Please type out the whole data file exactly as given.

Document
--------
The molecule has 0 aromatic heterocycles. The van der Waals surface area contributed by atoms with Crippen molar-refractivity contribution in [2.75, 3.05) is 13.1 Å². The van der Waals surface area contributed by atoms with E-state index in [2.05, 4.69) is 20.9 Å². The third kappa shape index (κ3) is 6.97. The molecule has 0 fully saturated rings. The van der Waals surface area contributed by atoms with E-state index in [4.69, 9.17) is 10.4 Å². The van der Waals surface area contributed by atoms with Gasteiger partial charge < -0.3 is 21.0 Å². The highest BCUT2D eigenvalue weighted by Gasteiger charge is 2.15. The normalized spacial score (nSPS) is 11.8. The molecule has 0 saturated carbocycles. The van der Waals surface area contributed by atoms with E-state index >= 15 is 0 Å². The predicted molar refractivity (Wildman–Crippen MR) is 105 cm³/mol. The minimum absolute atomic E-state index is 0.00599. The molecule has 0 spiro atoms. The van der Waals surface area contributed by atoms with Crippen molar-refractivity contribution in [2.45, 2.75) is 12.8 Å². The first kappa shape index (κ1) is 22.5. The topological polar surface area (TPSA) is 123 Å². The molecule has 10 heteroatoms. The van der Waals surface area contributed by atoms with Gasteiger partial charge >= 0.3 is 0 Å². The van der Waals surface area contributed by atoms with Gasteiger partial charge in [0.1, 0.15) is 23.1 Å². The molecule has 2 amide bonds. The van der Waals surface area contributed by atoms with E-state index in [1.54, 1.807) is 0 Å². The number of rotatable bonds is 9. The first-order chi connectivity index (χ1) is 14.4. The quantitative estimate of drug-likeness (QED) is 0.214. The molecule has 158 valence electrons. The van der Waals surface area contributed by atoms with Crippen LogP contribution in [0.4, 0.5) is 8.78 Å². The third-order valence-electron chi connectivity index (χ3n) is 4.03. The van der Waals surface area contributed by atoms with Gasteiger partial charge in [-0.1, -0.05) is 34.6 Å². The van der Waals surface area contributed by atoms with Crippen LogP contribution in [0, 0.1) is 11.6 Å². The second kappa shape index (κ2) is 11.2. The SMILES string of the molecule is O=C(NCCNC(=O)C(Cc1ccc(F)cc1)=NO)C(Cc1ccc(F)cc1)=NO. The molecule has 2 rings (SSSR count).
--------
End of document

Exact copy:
The molecule has 0 aromatic heterocycles. The van der Waals surface area contributed by atoms with Crippen molar-refractivity contribution in [2.75, 3.05) is 13.1 Å². The van der Waals surface area contributed by atoms with E-state index in [2.05, 4.69) is 20.9 Å². The third kappa shape index (κ3) is 6.97. The molecule has 0 fully saturated rings. The van der Waals surface area contributed by atoms with E-state index in [4.69, 9.17) is 10.4 Å². The van der Waals surface area contributed by atoms with Gasteiger partial charge < -0.3 is 21.0 Å². The highest BCUT2D eigenvalue weighted by Gasteiger charge is 2.15. The normalized spacial score (nSPS) is 11.8. The molecule has 0 saturated carbocycles. The van der Waals surface area contributed by atoms with E-state index >= 15 is 0 Å². The predicted molar refractivity (Wildman–Crippen MR) is 105 cm³/mol. The minimum absolute atomic E-state index is 0.00599. The molecule has 0 spiro atoms. The van der Waals surface area contributed by atoms with Crippen molar-refractivity contribution in [2.45, 2.75) is 12.8 Å². The first kappa shape index (κ1) is 22.5. The topological polar surface area (TPSA) is 123 Å². The molecule has 10 heteroatoms. The van der Waals surface area contributed by atoms with Gasteiger partial charge >= 0.3 is 0 Å². The van der Waals surface area contributed by atoms with Gasteiger partial charge in [0.1, 0.15) is 23.1 Å². The molecule has 2 amide bonds. The van der Waals surface area contributed by atoms with E-state index in [1.54, 1.807) is 0 Å². The number of rotatable bonds is 9. The first-order chi connectivity index (χ1) is 14.4. The quantitative estimate of drug-likeness (QED) is 0.214. The molecule has 158 valence electrons. The van der Waals surface area contributed by atoms with Crippen LogP contribution in [0.4, 0.5) is 8.78 Å². The third-order valence-electron chi connectivity index (χ3n) is 4.03. The van der Waals surface area contributed by atoms with Gasteiger partial charge in [-0.1, -0.05) is 34.6 Å². The van der Waals surface area contributed by atoms with Crippen LogP contribution in [0, 0.1) is 11.6 Å². The second kappa shape index (κ2) is 11.2. The SMILES string of the molecule is O=C(NCCNC(=O)C(Cc1ccc(F)cc1)=NO)C(Cc1ccc(F)cc1)=NO. The molecule has 2 rings (SSSR count).